May 1, 2014

Collegiate Perspective: Women's Centers

Before this year, I knew little about what Women’s Centers do. Yes, I knew that they act as spaces primarily for women, and that there are certain resources that these centers provide for women. However, I was not sure exactly what these resources were, or how the Women’s Center could help me if I needed it. As an intern at the University of Virginia’s Women’s Center this year, I got a front row look at what women’s centers are capable of, and I had the wonderful opportunity to help promote the UVa Women’s Center at my school.

Just like women’s centers at most other colleges, the UVa Women’s Center provides a number of programs for girls, including Sexual and Domestic Violence Services, Counseling, Body Positive and the Young Women Leaders Program, among others. The Center also has an internship program, and there are interns for each of the aforementioned programs. I had the chance to work with the Marketing and Communications team, and was in charge of tweeting on behalf of the Center. Not only did I learn a lot about marketing, but I also got to see how these spaces, which are reserved solely for women, could provide support and comfort for women who need it.

On college campuses, there are very few resources just for women. Most clubs and organizations are open to both males and females, or have equivalent organizations for each sex (like sororities and fraternities). Women’s centers on college campuses provide an intimate environment for college women to receive counseling, hear lectures about prominent women’s issues, or learn how to give back to the community.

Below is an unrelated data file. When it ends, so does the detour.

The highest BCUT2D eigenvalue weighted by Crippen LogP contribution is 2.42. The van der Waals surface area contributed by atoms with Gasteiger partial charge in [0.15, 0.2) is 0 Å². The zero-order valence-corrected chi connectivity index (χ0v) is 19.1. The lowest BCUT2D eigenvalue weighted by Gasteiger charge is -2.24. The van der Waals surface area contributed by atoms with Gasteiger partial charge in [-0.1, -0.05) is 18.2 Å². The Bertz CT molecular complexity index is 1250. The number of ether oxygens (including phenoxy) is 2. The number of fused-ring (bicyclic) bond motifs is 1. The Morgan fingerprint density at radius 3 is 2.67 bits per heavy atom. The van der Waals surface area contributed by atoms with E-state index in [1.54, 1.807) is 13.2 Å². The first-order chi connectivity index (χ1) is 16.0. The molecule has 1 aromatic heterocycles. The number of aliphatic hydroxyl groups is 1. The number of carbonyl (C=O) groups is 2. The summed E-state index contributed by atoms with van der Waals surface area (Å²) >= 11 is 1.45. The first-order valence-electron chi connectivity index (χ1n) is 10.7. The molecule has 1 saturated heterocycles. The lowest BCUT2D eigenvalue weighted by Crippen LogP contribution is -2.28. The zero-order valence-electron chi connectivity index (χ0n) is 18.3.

Despite the increased gender equality in the past half-century (many colleges didn't even admit women until a few decades ago!), it is still important that we remind ourselves of some of the issues that women deal with, whether on a daily basis, or in times of crisis. Our Women’s Center hosts several events per semester to raise questions and encourage discussion concerning important women’s issues (such as sexual assault in the military) and partners with other organizations on campus for larger events (like Take Back the Night, which occurred recently).

Besides organizing events, women’s centers can act as a support group for many women in times of need. Some of the interns this year were survivors of intimate partner violence or sexual assault, and they interned to give back to a community of women that had been there for them in the past. Hearing their stories of survival was very eye opening and showed me the value and importance of a support system like the Women’s Center during difficult times.

After spending countless hours at my university’s Women’s Center, I have witnessed how these places can not only support women in times of need, but also help them realize their full potential. Now that I am aware of the resources available to me, I would feel comfortable reaching out to the women who work at the Center for support, and I encourage others to take advantage of the resources at their respective schools as well!

Lindley Smith is a collegiate member at the University of Virginia (Zeta Iota). Read more about Lindley by clicking here.

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